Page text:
I have a real-time application running on an Amazon EC2 instance. I'd like to implement master/slave redundancy with a VPC, a second instance and keepalived. So far it's working reliably, but in the event of a failover, the EIP reassignment is taking about 30 seconds, which doesn't work for my scenario as current connections timeout and get dropped. I'm using a floating internal IP in the VPC and am moving that between the systems, because reassigning the public EIP takes even more time. In a local scenario with VMs, the internal IP address was reassigned and a script running arping was launched to update the router, so the failover took about 1-2s at most. Is there any way to achieve similar speeds with AWS VPC? Thank you!

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    Are you sure that is related to timeout? TCP connect can't just "failover" without application support. – J-16 SDiZ Aug 5 '15 at 6:56
  • It's a UDP stream. The application is replicated on the 2 instances and uses a shared DB. Whenever I invoke the IP reassignment script ping to the EIP stops for up to 30 seconds and when it comes back up it's pointing to the new server. The failover works fine but I get 30s data loss. – Iskren Aug 5 '15 at 7:27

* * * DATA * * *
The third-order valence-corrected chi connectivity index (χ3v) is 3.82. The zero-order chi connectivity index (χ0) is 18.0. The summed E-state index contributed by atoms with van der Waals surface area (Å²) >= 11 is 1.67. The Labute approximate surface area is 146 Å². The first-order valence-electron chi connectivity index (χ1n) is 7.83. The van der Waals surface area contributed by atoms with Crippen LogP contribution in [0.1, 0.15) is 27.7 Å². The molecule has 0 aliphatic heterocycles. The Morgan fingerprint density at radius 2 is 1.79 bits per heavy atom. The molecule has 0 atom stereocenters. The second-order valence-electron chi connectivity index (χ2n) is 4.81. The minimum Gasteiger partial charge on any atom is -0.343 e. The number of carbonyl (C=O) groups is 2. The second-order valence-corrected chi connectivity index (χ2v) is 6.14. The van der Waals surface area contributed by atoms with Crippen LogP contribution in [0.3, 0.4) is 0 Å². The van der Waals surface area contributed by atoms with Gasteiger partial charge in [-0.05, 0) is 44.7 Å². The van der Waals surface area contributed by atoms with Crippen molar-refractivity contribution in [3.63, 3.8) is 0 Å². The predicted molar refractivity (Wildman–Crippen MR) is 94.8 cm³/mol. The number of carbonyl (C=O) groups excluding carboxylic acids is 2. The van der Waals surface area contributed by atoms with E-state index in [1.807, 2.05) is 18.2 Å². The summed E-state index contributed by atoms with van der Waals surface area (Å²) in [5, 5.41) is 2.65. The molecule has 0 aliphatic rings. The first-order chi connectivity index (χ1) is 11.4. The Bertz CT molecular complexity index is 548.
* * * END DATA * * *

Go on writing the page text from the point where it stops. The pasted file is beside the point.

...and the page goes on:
I believe you can't directly speed up the EIP reassignment because there is no such configuration to take control of the process. (Maybe you can get in touch with the AWS Support Team, to get more info).

However, you can build a more reliable environment using the following options:

  1. Use a AWS ELB, with a low Health Check value. This scenario will route your traffic using two (or more) applications instances (preferably on separated Availability Zones) and will automatically stop send traffic bases on your configuration;
  2. If you are using the AWS OpsWorks for provisioning, create a HAproxy layer configured to use one application instance as a failover, for more information check this link;
  3. Manual setup a load balancer in front of your application to implement the automatic failover.

For all previous scenarios, your main DNS will always point to the load balancer public EIP and you will have full control to configure the environment for a fast failover.

  • you could also explore the route53 failover solution, depending on your use cases. – Tom Jan 12 '16 at 16:47

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